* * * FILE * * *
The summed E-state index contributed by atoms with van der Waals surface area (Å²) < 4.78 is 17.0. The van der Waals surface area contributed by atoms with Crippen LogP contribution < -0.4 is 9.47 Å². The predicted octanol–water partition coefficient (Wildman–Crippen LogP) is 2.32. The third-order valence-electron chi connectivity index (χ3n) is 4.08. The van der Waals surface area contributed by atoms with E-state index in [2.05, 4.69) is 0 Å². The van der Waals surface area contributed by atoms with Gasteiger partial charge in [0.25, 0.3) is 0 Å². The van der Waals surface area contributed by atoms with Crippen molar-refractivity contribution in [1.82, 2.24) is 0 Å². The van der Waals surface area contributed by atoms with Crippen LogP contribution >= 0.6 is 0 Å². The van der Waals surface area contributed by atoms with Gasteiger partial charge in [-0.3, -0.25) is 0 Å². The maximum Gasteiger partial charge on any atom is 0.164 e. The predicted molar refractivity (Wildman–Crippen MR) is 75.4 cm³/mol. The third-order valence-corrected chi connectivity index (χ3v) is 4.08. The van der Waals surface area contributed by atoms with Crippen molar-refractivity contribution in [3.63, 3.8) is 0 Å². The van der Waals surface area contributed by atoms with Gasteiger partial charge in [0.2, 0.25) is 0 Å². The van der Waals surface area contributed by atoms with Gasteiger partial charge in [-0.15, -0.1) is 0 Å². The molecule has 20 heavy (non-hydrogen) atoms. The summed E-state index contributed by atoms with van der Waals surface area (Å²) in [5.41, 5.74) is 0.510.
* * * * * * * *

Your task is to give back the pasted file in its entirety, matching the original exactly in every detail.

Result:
The summed E-state index contributed by atoms with van der Waals surface area (Å²) < 4.78 is 17.0. The van der Waals surface area contributed by atoms with Crippen LogP contribution < -0.4 is 9.47 Å². The predicted octanol–water partition coefficient (Wildman–Crippen LogP) is 2.32. The third-order valence-electron chi connectivity index (χ3n) is 4.08. The van der Waals surface area contributed by atoms with E-state index in [2.05, 4.69) is 0 Å². The van der Waals surface area contributed by atoms with Gasteiger partial charge in [0.25, 0.3) is 0 Å². The van der Waals surface area contributed by atoms with Crippen molar-refractivity contribution in [1.82, 2.24) is 0 Å². The van der Waals surface area contributed by atoms with Crippen LogP contribution >= 0.6 is 0 Å². The van der Waals surface area contributed by atoms with Gasteiger partial charge in [-0.3, -0.25) is 0 Å². The maximum Gasteiger partial charge on any atom is 0.164 e. The predicted molar refractivity (Wildman–Crippen MR) is 75.4 cm³/mol. The third-order valence-corrected chi connectivity index (χ3v) is 4.08. The van der Waals surface area contributed by atoms with Crippen molar-refractivity contribution in [3.63, 3.8) is 0 Å². The van der Waals surface area contributed by atoms with Gasteiger partial charge in [0.2, 0.25) is 0 Å². The van der Waals surface area contributed by atoms with Gasteiger partial charge in [-0.15, -0.1) is 0 Å². The molecule has 20 heavy (non-hydrogen) atoms. The summed E-state index contributed by atoms with van der Waals surface area (Å²) in [5.41, 5.74) is 0.510.